Friday, December 5, 2014

Voices unheard: Black Lives Matter

I want you to see the picture at the right, and I know some of you will not like it. I know some of you believe that this has no place in Church or on a church-related blog. I expect I will hear from you. I hope I do. Let's talk.

I also think we need to be aware that the Church is not an island unto itself. We are very much a part of the world and culture around us. We need to hear voices that we seldom hear -- especially the young and people of color.

This picture is of Kelly Carson, one of our Canterbury undergraduate students who has been very involved in undergraduate-led social justice movements over the past year at the University of Virginia. This picture shows her at the rally led by the UVA Black Student Alliance Wednesday evening after the decision not to indict the police officer in the death of Eric Garner in New York.

The rally started at the Mad Bowl, went through the libraries and several other buildings before going to Carrs Hill. The rally was so loud in Alderman Library that people came in from all the other rooms and floors to see what was going on. The crowd is behind the photographer in this picture. You can learn more at #blacklivesmatter.

In the Tuesday evening discussion this week at our Canterbury student group, our students talked about how the young people leading are leading a new movement are like John the Baptist -- "a voice of one calling in the wilderness."

I also know how hard it is to be a cop. I spent years covering the criminal justice system as a reporter. I've seen the guilty get off and the innocent go to prison. I've spent hours and hours on "ride alongs." I've been shot at, and I helped rescue a wounded California Highway Patrolman in a vicious shoot-out with bank robbers. I very much get it that those who put on a badge don't know if they are coming home at night. I know that cops can do everything right, but in an instant, everything can go very wrong. I've lost three friends who were police officers who were shot to death in the line of duty. Each was a dedicated public servant who did as much off duty to help people as they did on duty. I am thankful every day for cops.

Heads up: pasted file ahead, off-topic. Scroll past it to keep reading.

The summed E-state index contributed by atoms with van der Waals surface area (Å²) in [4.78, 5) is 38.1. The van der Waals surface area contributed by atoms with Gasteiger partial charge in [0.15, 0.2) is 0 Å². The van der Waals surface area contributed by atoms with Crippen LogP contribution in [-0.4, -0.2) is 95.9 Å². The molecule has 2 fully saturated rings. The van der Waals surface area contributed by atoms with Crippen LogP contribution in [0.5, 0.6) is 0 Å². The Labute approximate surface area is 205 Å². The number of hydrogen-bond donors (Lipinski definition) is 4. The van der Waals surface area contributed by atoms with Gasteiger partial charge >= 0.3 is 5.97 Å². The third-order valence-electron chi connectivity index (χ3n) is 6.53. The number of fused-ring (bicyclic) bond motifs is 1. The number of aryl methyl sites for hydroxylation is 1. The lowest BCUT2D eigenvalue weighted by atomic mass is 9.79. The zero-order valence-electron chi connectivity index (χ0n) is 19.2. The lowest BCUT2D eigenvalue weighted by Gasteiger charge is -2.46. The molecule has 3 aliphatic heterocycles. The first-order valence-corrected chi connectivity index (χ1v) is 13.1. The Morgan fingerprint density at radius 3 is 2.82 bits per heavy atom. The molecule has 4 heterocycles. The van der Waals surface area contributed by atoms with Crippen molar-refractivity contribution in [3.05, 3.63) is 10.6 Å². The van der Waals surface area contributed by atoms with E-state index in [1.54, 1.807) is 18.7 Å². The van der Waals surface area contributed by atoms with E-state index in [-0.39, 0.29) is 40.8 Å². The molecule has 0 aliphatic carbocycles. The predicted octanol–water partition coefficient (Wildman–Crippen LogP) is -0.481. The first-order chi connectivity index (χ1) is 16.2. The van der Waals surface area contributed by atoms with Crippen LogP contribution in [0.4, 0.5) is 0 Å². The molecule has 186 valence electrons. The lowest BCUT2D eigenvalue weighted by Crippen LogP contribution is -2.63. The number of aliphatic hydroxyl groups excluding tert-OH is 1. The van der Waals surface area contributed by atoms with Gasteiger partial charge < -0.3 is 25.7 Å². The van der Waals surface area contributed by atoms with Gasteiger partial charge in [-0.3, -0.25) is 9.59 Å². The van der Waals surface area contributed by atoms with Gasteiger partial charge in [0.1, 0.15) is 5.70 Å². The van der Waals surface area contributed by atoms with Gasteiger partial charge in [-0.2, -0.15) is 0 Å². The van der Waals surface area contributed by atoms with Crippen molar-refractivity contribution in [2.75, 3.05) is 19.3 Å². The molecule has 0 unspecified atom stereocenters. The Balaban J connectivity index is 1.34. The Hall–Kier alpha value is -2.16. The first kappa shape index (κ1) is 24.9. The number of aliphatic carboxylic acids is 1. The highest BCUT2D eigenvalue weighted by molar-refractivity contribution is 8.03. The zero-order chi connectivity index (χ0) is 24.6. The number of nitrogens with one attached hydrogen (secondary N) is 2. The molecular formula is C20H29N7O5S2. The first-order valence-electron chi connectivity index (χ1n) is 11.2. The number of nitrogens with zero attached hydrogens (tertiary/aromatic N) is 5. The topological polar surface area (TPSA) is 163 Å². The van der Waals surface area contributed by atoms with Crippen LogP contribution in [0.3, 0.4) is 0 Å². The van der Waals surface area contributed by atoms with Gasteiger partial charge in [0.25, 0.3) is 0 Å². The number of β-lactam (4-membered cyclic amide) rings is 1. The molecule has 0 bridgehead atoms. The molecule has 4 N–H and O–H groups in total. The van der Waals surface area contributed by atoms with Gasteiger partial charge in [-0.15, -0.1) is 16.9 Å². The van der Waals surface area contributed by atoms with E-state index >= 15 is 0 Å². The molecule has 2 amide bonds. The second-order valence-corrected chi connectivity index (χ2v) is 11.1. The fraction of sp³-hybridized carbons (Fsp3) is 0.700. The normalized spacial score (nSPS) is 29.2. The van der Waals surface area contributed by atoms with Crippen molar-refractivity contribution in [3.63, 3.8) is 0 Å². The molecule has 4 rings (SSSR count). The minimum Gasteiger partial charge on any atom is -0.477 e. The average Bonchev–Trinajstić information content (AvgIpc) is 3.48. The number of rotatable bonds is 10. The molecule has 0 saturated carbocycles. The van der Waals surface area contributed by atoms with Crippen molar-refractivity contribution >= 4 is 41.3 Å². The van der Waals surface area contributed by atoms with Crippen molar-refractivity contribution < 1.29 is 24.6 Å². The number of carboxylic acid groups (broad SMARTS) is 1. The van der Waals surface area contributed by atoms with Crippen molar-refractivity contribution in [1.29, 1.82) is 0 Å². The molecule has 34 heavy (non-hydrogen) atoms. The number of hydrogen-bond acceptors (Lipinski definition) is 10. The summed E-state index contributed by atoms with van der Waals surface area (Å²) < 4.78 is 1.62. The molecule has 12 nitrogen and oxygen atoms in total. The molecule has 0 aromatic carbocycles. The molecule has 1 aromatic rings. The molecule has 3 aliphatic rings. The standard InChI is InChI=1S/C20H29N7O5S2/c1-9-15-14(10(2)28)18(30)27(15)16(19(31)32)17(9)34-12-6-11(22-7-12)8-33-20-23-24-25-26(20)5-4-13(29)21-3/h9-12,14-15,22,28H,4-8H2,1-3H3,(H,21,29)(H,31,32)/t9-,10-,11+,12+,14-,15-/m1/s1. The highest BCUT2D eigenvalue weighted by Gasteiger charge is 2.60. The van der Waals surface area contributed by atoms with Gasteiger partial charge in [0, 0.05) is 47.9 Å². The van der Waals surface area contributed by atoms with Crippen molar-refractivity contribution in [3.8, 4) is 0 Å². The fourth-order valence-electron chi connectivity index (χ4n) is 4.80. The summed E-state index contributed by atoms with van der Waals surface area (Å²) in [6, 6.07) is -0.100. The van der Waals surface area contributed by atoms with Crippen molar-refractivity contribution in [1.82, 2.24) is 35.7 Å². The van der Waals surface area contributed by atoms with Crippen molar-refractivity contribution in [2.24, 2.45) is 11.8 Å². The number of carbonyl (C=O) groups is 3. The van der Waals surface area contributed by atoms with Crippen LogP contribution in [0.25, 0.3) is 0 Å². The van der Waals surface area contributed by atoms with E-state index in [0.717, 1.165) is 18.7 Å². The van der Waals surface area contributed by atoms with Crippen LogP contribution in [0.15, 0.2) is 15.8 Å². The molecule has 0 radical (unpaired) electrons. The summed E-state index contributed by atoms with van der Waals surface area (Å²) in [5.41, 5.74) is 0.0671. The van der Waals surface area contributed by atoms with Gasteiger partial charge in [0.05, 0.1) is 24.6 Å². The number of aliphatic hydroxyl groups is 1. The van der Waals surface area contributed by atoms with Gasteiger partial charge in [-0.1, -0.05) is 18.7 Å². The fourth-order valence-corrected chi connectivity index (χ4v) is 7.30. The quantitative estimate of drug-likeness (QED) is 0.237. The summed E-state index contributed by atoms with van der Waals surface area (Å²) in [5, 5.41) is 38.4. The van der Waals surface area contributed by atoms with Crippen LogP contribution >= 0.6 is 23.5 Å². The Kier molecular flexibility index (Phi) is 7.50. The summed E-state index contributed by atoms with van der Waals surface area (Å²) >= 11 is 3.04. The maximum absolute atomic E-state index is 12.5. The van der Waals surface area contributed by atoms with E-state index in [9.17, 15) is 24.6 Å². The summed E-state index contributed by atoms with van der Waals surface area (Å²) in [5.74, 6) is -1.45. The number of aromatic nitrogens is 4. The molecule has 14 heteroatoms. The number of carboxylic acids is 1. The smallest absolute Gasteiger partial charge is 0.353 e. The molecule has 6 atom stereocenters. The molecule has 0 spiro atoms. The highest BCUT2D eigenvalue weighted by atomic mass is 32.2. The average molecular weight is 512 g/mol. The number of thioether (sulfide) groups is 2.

And I also know the system needs to change, that police departments need to work harder at listening to voices seldom heard and connect with their communities. Firepower will not solve our most intractable problems of poverty, race, gangs and drugs.

I don't have public policy solutions for you, and I am not sure the Church is very good at that anyway. But I do believe we have an enormous role in changing the culture, and in being voices of reconciliation, love and courage. If the Church cannot hear the angry and the lost, we have no reason to be.

In the weeks ahead, we need to create a safe forum for conversation and listening, where no one will be demonized for sharing their experiences and opinions. We know how to do that. I hope you will join me in this effort.

Finally, I ran across this quote the other day from the Rev. Dr. Martin Luther King, Jr., who said this in 1968 shortly before he was killed. His words, I believe, still apply:
"It is not enough for me to stand before you tonight and condemn riots. It would be morally irresponsible for me to do that without, at the same time, condemning the contingent, intolerable conditions that exist in our society. These conditions are the things that cause individuals to feel that they have no other alternative than to engage in violent rebellions to get attention. And I must say tonight that a riot is the language of the unheard."
By James Richardson, Fiat Lux

No comments: